Moniz vows to elevate role of states, localities to inform agency priorities
“We are going to be developing the Quadrennial Review process with a much more regional, local focus,” Moniz said.
The national labs’ numerous and diverse locations in the United States can act as “regional centers” to provide better insight for local issues and will be a key part of boosting the DOE-local relationships, especially for the four-year review process, Moniz said. The secretary has made the Quadrennial Energy Review, a plan to prioritize and coordinate efforts across various DOE offices and between the department and other agencies, a key focus early in his tenure (Greenwire, April 16).
Moniz added that overall one of his goals “is to significantly upgrade our interactions with states and localities.” Different areas of the country have different energy issues, so “we need to do more recognition of that so we can work with regions and develop appropriate approaches for a future low-carbon economy,” he said.
Incorporating the labs and state and local interests earlier in the strategic process should also create a better “technology ecosystem” to help “draw out” important discoveries made at the labs, Moniz said.
“When it comes to technology transfer from the laboratories, it is not at a level we should expect. I believe we should do more,” he said.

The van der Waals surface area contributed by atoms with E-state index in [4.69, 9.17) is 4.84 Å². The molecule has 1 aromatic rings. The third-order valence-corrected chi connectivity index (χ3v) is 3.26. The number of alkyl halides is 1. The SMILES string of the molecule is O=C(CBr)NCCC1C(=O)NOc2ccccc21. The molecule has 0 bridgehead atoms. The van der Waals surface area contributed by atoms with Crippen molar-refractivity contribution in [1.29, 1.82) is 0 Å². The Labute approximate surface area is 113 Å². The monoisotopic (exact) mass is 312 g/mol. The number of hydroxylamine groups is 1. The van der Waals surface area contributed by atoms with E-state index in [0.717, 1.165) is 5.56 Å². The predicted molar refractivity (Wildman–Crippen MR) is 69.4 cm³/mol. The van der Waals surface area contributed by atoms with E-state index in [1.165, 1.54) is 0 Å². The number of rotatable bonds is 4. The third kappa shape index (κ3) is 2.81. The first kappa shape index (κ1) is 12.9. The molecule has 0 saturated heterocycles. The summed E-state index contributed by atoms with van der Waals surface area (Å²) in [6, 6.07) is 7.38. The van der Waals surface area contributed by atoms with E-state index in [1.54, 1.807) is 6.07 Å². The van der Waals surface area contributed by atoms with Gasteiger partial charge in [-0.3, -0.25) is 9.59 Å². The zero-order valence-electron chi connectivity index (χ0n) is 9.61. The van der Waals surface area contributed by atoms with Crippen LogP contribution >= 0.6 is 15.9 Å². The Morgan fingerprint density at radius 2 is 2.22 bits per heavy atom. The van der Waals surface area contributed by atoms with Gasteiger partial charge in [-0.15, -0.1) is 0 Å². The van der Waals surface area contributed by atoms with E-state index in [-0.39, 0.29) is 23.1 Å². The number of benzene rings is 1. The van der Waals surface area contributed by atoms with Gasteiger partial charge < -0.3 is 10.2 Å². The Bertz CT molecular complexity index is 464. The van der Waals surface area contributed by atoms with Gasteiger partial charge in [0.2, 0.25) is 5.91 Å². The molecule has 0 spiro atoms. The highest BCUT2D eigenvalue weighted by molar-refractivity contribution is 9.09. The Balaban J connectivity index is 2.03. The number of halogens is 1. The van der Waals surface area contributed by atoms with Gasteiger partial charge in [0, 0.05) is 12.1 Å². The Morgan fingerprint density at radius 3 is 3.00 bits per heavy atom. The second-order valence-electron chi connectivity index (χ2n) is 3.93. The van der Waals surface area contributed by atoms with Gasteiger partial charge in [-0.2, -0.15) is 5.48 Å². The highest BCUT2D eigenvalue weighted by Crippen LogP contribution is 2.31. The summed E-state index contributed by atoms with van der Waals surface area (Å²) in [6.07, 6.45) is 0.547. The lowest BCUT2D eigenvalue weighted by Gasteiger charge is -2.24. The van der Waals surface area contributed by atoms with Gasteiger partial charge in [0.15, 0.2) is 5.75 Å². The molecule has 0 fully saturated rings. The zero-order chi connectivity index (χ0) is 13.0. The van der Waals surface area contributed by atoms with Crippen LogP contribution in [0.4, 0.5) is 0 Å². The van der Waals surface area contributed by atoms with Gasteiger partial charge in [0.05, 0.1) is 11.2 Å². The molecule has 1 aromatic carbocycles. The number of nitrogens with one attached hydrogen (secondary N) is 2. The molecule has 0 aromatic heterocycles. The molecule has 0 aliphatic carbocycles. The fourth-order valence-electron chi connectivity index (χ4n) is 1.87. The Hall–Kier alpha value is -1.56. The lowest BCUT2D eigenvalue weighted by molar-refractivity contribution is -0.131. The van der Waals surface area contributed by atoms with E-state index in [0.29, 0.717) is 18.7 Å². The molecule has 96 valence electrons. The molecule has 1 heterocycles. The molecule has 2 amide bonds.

The hearing continued a week of appearances by Moniz on the Hill where the science of climate change and the future of liquefied natural gas exports dominated the conversation — including last week’s testimony before a subpanel of the House Energy and Commerce Committee and a speech earlier this week at an Energy Information Administration conference.
Moniz reiterated several times that he plans to be “expeditious” in reviewing LNG export applications on a case-by-case basis and that his “personal review period is maturing.” He added he understood the frustrations companies had in waiting on a conditional export license, which is just the beginning of a process of getting investors, suppliers and equipment lined up.
Chairman Lamar Smith (R-Texas) and several other Republicans on the committee continued to press Moniz on the science of climate change, echoing the line of questioning from their colleagues in the panel’s Energy Subcommittee last week. Smith repeatedly asked Moniz to give him the percentage of climate change caused by man-made carbon emissions as opposed to natural emissions.
Moniz said the carbon cycle including ocean absorption made that calculation difficult.
“Well, there is no way to make a percentage, but there is no doubt in my mind that anthropogenic causes are the major contributor to climate change,” Moniz said.
Moniz also noted that preparing for a low-carbon economy by investing in clean technology and making it cost-competitive would help the U.S. economy, not put it at a disadvantage.
“I think we should ‘advantage’ ourselves. Then we may have a discussion about what it means to ‘advantage’ ourselves today, 10 years from now or 30 years from now. The energy scene, no matter what the drivers are, is not going to look the same as it does today,” he said.
“I think when we look back in time 10 years, 20 years, we are always amazed at how the world looks so different, but when we look forward we tend to think it is going to look just the same,” Moniz added.